Estelle Margaret Parsons (born November 20, 1927) is an American actress, singer and stage director.After studying law, Parsons became a singer before deciding to pursue a career in acting. She worked for the television program Today and made her stage debut in 1961. During the 1960s, Parsons established her career on Broadway before progressing to film. She received an Academy Award for Best Supporting Actress for her role as Blanche Barrow in Bonnie and Clyde (1967), and was also nominated for her work in Rachel, Rachel (1968).

She worked extensively in film and theatre during the 1970s and later directed several Broadway productions. More recently her television work included her most well-known role, playing Beverly Harris, mother of the eponymous title character, on the sitcom Roseanne. She has been nominated five times for the Tony Award (four times for Lead Actress of a Play and once for Featured Actress). In 2004, Parsons was inducted into the American Theatre Hall of Fame.

H. Jon Benjamin

H. Jon Benjamin (born May 23, 1966) is an American actor, voice actor and comedian best known for voicing characters, such as Sterling Archer in the animated sitcom Archer; Bob Belcher in the animated sitcom Bob's Burgers; Carl the convenience store manager in Family Guy; Ben, the son of Dr. Katz, in Dr. Katz, Professional Therapist, Satan in Lucy, the Daughter of the Devil; Coach McGuirk and Jason on Home Movies, the football trainer in Not Another Teen Movie, and a can of mixed vegetables in the film Wet Hot American Summer.

Jewel Plummer Cobb

Jewel Plummer Cobb (January 17, 1924 – January 1, 2017) was an American biologist, cancer researcher, professor, dean, and academic administrator. She contributed to the field of cancer research by studying the cure for melanoma. Cobb was an advocate for increasing the representation of women and students of color in universities, and she created programs to support students interested in pursuing graduate school.

John Hollander

John Hollander (October 28, 1929 – August 17, 2013) was an American poet and literary critic. At the time of his death, he was Sterling Professor Emeritus of English at Yale University, having previously taught at Connecticut College, Hunter College, and the Graduate Center, CUNY.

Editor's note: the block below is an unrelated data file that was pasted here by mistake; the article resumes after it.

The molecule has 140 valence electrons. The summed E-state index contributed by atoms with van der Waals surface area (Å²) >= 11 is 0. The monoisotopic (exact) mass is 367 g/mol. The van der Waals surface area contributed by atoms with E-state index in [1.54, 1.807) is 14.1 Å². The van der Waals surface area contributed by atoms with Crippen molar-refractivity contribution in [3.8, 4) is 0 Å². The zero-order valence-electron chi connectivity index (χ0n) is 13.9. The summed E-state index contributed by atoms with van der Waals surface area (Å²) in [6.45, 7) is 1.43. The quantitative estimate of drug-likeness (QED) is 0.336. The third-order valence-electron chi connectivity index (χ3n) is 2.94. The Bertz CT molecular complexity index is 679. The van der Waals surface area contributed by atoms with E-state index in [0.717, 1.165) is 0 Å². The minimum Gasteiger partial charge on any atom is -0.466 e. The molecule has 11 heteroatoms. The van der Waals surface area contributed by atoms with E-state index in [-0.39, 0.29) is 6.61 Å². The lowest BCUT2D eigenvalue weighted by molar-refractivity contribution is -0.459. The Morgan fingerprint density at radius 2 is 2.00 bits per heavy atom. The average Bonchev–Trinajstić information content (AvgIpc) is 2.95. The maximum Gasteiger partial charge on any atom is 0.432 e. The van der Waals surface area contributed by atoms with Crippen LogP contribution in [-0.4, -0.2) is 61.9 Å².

Kimba Wood

Kimba Maureen Wood (born January 21, 1944) is a Senior United States District Judge of the United States District Court for the Southern District of New York. Wood has presided over many high profile cases including "Junk Bond King" Michael Milken, Republican majority leader of the New York State Senate Dean Skelos, and Donald Trump's personal attorney, Michael Cohen. She is known for being low-key yet firm.

Lee Eisenberg

Lee Eisenberg (born April 5, 1977) is an American film and television writer and producer. He usually works with Gene Stupnitsky, with whom he founded Quantity Entertainment.

Leland Orser

Leland Jones Orser (born 1960/1961) is an American actor. Orser is primarily a character actor, and has appeared in small roles in a wide variety of films and television series, including Chief of Surgery Dr. Lucien Dubenko on the television series ER.

Mark Teschner

Mark Teschner is an American casting director.

New England Small College Athletic Conference

The New England Small College Athletic Conference (NESCAC) is an American collegiate athletic conference comprising sports teams from eleven highly selective liberal arts institutions of higher education in the Northeastern United States. The eleven institutions are Amherst College, Bates College, Bowdoin College, Colby College, Connecticut College, Hamilton College, Middlebury College, Tufts University, Trinity College, Wesleyan University, and Williams College.

The conference originated with an agreement among Amherst, Bowdoin, Wesleyan and Williams in 1955. In 1971, Bates, Colby, Hamilton, Middlebury, Trinity, Tufts, and Union College joined on and the NESCAC was officially formed. Union withdrew in 1977 and was replaced by Connecticut College in 1982. The members are grouped within the NCAA Division III athletic conference. Members of the conference have some of the largest financial endowments of any liberal arts colleges in the world, with Williams College's $2.6 billion being the largest. Undergraduate enrollment at the schools ranges from about 1,792 (Bates) to 5,200 (Tufts).

Quinnipiac University

Quinnipiac University () is a private, nonsectarian, coeducational university located in Hamden, Connecticut, at the foot of Sleeping Giant State Park. The nationally prominent Quinnipiac University Polling Institute has its offices there.

The university grants undergraduate, graduate, and professional degrees through its College of Arts and Sciences, School of Business and Engineering, School of Communication, School of Health Sciences, School of Law, School of Medicine, School of Nursing, and School of Education.

Susan Saint James

Susan Saint James (born Susan Jane Miller; August 14, 1946) is an American actress and activist, most widely known for her work in television during the 1960s, 1970s and 1980s, especially the detective series McMillan & Wife (1971–1976) and the sitcom Kate & Allie (1984–1989).

William Morris Meredith Jr.

William Morris Meredith Jr. (January 9, 1919 – May 30, 2007) was an American poet and educator. He was Poet Laureate Consultant in Poetry to the Library of Congress from 1978 to 1980.

Williams School (Connecticut)

The Williams School is a coeducational, college preparatory, day school for students in grades 6-12 located on the campus of Connecticut College in New London, Connecticut.